Huffington Post. Celebrity Child Models. Pablo Dylan.


The Tonight Show. Jimmy Fallon, Kyra Sedgwick, and Kevin Bacon.

BuzzFeed article


WTF podcast with Marc Maron interview with David Remnick. Heard Bob Dylan at 7. When Dylan mentions Ezra Pound and he went out and bought it without understanding it. Same with Ginsberg. Remnick went to Praises a busker singing Dylan, Young, etc. Came back and interviewed Ginsberg.

Craig Ferguson show at Town Hall 7/22/17. New Deal Tour. Opening act. Peter, Porn and Mary, should do Blowin’ in the Wind.


Politically Re-Active podcast with Kwame and Hari. Hold Up, Wait a Minute: Twitter Feuds & Threat Models

Interview uses one second of “Hurricane” by Dylan to bring the point home that it’s nothing new that blacks have a history of being convicted of killing cops without evidence.


New Yorker Radio Hour podcast with Ariel Levy talking with Lucinda Williams. Williams says she started taking guitar lessons at 12, in 1965, after hearing Dylan’s Highway 61 Revisited.


The Nerdist podcast with Chris Hardwick and Damon Lindelorf. Audience questions: Does Damon believe in heaven or purgatory seems to be a theme. Is there more? and Hardwick starts singing…Daddy’s in the basement mixing up the…


Revisionist History podcast with Malcolm Gladwell. The King of Tears about country music evoking emotion and rock and roll lacking in emotion. Gladwell uses Rolling Stones 100 best songs. Bob’s Like A Rolling Stone is number 1.

Mystic Chords: Mysticism and Psychology in Popular Music, by Manish Soni

“Rock and roll, and archetypal symbolism? Citing baby-boomer favorites including Bob Dylan, Bob Marley, the Beatles and other Rock greats, the author shows that they have drawn on the same primal source from which mythology, dreams, and poetic insight arise. Does today?s music of the masses deserve a place in the pantheon of traditional art forms, next to classical music…” — From


Ultimate Classic Rock magazine. Dylan and Gene Simmons collaboration.

“The track in question is probably “Waiting for the Morning Light,” which appeared on Simmons’s 2004 album, Asshole, but was recorded several years earlier. “Bob came up with the chords, most of them, and then I took it and wrote lyrics, melody, the rest of it,” Simmons told Billboard in 2003.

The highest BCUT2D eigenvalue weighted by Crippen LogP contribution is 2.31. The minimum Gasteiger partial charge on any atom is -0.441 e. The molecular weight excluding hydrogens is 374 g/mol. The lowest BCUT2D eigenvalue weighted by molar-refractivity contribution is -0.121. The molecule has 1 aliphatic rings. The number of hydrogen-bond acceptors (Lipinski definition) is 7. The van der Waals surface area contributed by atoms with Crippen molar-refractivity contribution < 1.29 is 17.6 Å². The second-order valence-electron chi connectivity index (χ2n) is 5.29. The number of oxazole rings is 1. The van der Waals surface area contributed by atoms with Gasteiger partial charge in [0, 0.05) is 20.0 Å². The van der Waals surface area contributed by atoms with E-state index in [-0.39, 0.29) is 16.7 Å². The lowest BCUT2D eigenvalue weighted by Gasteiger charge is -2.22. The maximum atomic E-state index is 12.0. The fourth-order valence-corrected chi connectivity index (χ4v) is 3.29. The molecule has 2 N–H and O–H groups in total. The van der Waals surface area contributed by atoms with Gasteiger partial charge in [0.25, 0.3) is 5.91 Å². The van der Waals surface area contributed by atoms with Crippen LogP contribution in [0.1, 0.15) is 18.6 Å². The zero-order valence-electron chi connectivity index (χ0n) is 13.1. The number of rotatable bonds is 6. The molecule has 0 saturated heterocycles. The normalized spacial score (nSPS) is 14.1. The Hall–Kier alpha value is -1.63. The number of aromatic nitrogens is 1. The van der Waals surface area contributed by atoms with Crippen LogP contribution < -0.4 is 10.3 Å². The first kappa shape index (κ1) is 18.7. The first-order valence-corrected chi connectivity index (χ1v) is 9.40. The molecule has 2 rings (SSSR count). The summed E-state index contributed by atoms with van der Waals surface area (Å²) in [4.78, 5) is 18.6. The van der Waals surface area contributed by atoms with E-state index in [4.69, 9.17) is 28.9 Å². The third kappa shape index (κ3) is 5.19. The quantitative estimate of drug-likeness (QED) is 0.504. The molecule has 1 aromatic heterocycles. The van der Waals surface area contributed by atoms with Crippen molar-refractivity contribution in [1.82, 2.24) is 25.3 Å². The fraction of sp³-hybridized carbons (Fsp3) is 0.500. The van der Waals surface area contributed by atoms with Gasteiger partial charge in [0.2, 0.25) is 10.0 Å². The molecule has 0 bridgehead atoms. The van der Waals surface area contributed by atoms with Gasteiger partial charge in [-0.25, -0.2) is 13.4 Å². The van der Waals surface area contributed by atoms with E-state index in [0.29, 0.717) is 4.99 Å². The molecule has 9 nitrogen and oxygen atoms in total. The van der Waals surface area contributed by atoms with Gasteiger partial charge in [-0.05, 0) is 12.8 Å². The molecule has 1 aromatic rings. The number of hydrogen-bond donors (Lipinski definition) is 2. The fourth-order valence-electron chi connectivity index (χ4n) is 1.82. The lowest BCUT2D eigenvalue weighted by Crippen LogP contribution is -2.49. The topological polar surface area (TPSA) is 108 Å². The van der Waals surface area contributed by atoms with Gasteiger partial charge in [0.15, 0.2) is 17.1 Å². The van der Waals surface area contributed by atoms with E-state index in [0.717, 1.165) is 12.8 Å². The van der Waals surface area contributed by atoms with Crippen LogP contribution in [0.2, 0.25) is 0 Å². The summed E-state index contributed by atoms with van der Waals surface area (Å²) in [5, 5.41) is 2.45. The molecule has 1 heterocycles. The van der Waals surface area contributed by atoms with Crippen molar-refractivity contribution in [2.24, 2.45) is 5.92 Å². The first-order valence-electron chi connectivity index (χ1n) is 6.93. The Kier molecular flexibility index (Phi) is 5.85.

Read More: Tommy Thayer Says Gene Simmons ‘Was Like a Kid’ Working With Bob Dylan |


Pitchfork article on 200 of the best albums of the 1960s.

#55 Freewheelin’ Bob Dylan, #38 Bringing ti all Back Home, #14 Highway ’61 Revisited, #6 Blonde on Blonde

Posted in Art, Literature | Tagged | Leave a comment

Uncooked Foods and How to Use Them: A History of the Raw Food Diet

New post published….

Books, Health and History

By Danielle Aloia, Special Projects Librarian

There are endless diets, ways to prepare foods, and types of foods to eat in the world. One of these is the Raw Food Diet or Raw Foodism. While this may seem like a new age, trendy diet, it has been around for more than a hundred years. As defined in a 1923 American Raw Food, Health and Psychological Club publication, raw food has not “been subjected to the devastating heat of the flame and the consequent devitalizing changes which destroy its freshness and render it so much waste when taken into the human system.”1 Depending on whom you followed in the field, raw food diets could include eggs, milk, vegetables, fruit, and even meat.

Mr. & Mrs. Eugene Christian, authors of the 1904 book Uncooked Foods and How to Use Them, claimed to have cured all their stomach ailments with complete…

View original post 800 more words

Posted in Nature | Leave a comment

Prescription for Healthy Aging

A short view to healthy aging….

Books, Health and History

By Danielle Aloia, Special Projects Librarian